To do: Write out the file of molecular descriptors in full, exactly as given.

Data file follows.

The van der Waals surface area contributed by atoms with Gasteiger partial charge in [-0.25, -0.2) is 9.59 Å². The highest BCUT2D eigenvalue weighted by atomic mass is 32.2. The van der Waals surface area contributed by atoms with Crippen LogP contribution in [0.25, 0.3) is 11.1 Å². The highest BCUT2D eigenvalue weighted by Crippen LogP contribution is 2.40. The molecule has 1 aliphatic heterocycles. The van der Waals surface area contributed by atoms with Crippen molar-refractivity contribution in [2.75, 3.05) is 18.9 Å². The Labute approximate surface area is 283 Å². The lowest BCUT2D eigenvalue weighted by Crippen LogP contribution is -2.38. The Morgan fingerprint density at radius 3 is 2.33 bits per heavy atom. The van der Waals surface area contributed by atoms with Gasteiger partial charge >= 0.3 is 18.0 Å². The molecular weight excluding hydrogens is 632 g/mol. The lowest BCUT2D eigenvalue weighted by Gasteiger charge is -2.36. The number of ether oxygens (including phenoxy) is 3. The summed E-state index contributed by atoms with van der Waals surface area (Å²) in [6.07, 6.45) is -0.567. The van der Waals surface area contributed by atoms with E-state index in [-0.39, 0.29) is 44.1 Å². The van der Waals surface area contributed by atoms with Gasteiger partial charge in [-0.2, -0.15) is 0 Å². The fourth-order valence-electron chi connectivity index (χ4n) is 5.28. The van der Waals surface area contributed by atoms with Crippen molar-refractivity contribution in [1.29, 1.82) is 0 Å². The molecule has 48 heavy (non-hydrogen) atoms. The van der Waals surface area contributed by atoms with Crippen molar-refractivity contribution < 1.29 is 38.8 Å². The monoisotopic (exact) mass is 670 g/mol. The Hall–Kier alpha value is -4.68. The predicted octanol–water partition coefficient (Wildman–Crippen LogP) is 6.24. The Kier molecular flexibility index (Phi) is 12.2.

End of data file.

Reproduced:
The van der Waals surface area contributed by atoms with Gasteiger partial charge in [-0.25, -0.2) is 9.59 Å². The highest BCUT2D eigenvalue weighted by atomic mass is 32.2. The van der Waals surface area contributed by atoms with Crippen LogP contribution in [0.25, 0.3) is 11.1 Å². The highest BCUT2D eigenvalue weighted by Crippen LogP contribution is 2.40. The molecule has 1 aliphatic heterocycles. The van der Waals surface area contributed by atoms with Crippen molar-refractivity contribution in [2.75, 3.05) is 18.9 Å². The Labute approximate surface area is 283 Å². The lowest BCUT2D eigenvalue weighted by Crippen LogP contribution is -2.38. The Morgan fingerprint density at radius 3 is 2.33 bits per heavy atom. The van der Waals surface area contributed by atoms with Gasteiger partial charge >= 0.3 is 18.0 Å². The molecular weight excluding hydrogens is 632 g/mol. The lowest BCUT2D eigenvalue weighted by Gasteiger charge is -2.36. The number of ether oxygens (including phenoxy) is 3. The summed E-state index contributed by atoms with van der Waals surface area (Å²) in [6.07, 6.45) is -0.567. The van der Waals surface area contributed by atoms with E-state index in [-0.39, 0.29) is 44.1 Å². The van der Waals surface area contributed by atoms with Gasteiger partial charge in [-0.2, -0.15) is 0 Å². The fourth-order valence-electron chi connectivity index (χ4n) is 5.28. The van der Waals surface area contributed by atoms with Crippen molar-refractivity contribution in [1.29, 1.82) is 0 Å². The molecule has 48 heavy (non-hydrogen) atoms. The van der Waals surface area contributed by atoms with Crippen molar-refractivity contribution < 1.29 is 38.8 Å². The monoisotopic (exact) mass is 670 g/mol. The Hall–Kier alpha value is -4.68. The predicted octanol–water partition coefficient (Wildman–Crippen LogP) is 6.24. The Kier molecular flexibility index (Phi) is 12.2.